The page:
Out of control

An out of control unregistered accommodation sector, including the increasingly lucrative Airbnb, will “water down” the Barbados tourism product, one hotelier has charged.

General Manager of Sugar Bay Barbados Beach Resort Morgan Seale believes these homestay programmes must be held to the same standards as the rest of the accommodation sector and regulation is the only way to achieve this.

General Manager of Sugar Bay Barbados Beach Resort Morgan Seale

“I think it is important to make sure that while we should cater to all markets and attempt a drive for them, that we do not water down the product or the experience by providing cheap accommodation. And one of our concerns at the moment, which we are insisting get the attention that is needed, is the Airbnb [short-term home rental] sector,” Seale told Barbados TODAY.

With over two million listings in 191 countries, Airbnb is the largest of these community marketplaces where people list their homes or apartments for easy online booking for short-term lodging.

These accommodations are normally much cheaper than hotels, and have grown in popularity in recent years, biting into the profits of the formal sector.

Hotelier have been lobbying for the regulation of these rental platform, and New York City has made it illegal for anyone to rent out a whole apartment on Airbnb for fewer than 30 days, after politicians and tenants’ rights groups complained the company had made it harder to find affordable housing in the city.

As the authorities here seek to introduce upgraded regulations for the accommodation sector –– with similar guidelines for restaurants and attractions –– in order to bring them in line with best practices and international standards, Seale made reference to a story in Barbados TODAY last week in which a Canadian couple complained of being cheated of their security deposit for accommodation booked online.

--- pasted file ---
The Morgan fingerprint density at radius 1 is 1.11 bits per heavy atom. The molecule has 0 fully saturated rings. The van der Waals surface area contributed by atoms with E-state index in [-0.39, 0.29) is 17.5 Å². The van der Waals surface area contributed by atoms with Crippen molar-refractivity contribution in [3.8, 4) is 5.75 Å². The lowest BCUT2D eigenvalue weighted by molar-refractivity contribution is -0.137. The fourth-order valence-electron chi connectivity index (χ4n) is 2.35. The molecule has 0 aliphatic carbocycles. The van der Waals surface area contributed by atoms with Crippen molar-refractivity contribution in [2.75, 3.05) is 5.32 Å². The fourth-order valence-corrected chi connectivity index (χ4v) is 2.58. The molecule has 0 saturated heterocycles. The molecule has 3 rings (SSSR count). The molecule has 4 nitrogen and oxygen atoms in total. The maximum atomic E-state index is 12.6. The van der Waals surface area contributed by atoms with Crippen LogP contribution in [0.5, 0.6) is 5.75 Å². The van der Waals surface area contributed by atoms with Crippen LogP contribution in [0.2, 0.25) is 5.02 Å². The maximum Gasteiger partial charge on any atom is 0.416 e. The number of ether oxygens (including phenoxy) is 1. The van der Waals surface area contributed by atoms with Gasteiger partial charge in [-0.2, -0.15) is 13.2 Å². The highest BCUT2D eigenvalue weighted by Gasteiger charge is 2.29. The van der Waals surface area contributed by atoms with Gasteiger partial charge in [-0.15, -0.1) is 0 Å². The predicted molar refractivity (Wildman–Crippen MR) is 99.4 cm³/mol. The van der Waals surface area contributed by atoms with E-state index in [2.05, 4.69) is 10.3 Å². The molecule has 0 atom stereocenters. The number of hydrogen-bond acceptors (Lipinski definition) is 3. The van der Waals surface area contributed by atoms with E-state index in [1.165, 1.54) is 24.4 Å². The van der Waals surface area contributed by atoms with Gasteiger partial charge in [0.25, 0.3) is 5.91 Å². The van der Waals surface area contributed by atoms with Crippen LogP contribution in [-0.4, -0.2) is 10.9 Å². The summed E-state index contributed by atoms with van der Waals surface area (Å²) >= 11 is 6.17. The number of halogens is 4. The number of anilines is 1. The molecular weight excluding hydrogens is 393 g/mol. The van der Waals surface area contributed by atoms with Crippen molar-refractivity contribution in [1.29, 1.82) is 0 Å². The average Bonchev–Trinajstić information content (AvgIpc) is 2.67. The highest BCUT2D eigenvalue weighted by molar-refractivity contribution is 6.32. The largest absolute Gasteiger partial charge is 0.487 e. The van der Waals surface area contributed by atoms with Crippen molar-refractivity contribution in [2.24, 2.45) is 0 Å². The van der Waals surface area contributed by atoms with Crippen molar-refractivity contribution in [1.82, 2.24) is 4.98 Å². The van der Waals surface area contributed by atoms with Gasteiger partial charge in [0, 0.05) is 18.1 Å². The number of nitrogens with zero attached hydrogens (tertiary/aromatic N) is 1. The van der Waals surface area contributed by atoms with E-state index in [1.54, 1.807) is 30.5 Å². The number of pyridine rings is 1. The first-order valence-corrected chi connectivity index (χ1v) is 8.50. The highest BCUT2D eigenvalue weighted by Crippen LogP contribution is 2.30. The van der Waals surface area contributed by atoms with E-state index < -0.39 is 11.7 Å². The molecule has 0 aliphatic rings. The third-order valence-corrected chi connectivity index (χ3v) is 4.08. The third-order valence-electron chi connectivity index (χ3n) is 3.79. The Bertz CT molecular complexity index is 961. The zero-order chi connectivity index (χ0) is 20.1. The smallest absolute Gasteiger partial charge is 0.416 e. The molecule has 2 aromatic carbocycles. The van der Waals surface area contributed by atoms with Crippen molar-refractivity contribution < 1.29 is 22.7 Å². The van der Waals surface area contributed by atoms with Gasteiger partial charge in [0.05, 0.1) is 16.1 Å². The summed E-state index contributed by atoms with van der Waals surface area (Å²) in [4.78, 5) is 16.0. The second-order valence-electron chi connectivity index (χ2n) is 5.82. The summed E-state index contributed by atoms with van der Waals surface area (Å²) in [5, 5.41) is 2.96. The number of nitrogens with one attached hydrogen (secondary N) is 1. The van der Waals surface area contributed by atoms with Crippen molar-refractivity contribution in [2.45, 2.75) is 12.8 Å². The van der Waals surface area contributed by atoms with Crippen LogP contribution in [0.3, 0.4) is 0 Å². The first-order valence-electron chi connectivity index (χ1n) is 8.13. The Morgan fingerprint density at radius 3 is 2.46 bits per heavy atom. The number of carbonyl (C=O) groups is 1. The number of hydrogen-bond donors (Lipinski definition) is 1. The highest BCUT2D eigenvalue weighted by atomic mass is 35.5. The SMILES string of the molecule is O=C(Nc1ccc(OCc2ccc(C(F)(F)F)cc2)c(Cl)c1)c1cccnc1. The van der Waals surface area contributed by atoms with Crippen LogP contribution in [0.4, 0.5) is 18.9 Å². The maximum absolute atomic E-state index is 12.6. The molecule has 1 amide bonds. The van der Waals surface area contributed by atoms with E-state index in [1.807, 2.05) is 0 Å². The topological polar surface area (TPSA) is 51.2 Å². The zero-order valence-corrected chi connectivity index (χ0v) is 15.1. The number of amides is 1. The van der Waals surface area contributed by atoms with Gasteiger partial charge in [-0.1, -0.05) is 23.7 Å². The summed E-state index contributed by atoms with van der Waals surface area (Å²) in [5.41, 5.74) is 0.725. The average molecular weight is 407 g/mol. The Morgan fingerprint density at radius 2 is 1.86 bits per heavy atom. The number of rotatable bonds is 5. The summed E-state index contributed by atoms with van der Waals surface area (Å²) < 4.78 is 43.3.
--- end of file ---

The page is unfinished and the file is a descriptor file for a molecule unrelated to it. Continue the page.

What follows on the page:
While no reference was made to Airbnb at the time, Seale suggested the property had been listed on the short-term home rental service’s platform.

“We are really quite keen to make sure that situations like what happen last week in the paper with an Airbnb host and guest does not happen on a regular basis because of the fact that it really does not do brand Barbados any good whatsoever. In fact, it is very detrimental to us because those stories go into to the press and they don’t discriminate between hotels and Airbnb, they just see that Barbados is a destination that perhaps is not what it used to be when they hear about rats, et cetera. And we cannot allow those situations to do our tourism industry, which is the main driver of our economy, harm,” he said.

Seale said in addition to the risks, the properties were not operating on a level playing field, thus hurting the formal accommodation sector.

This appears to be supported by Smith Travel Research (STR), the American company that tracks supply and demand data for multiple market sectors, including hotels.

According to STR, while the Caribbean reported increased arrivals, the hotel sector recorded a fall in occupancy, attributing this to the sharing economy, which includes the homestay programmes.

Chief Executive Officer of the Barbados Hotel and Tourism Association (BHTA) Rudy Grant confirmed that new guidelines were being drafted, to include regulation of the short-term rental programmes.

However, stating that the issue went far beyond Airbnb, Grant told Barbados TODAY it was critical that the entire accommodation sector be regulated to ensure they all meet minimum international standards.

“It is important that we take the necessary measures to ensure that we have the standards administered by the Barbados Tourism Product Authority, which is the competent authority dealing with those types of issues. It is really bigger than the Airbnb. It relates to having the appropriate regulation for unregistered accommodation,” Grant said.

“I think there is an urgent need for the regulations. Certainly the faster this is done the better it would be overall for Barbados, the brand Barbados we have to ensure that nothing is done to negatively impact,” the BHTA executive added. (MM)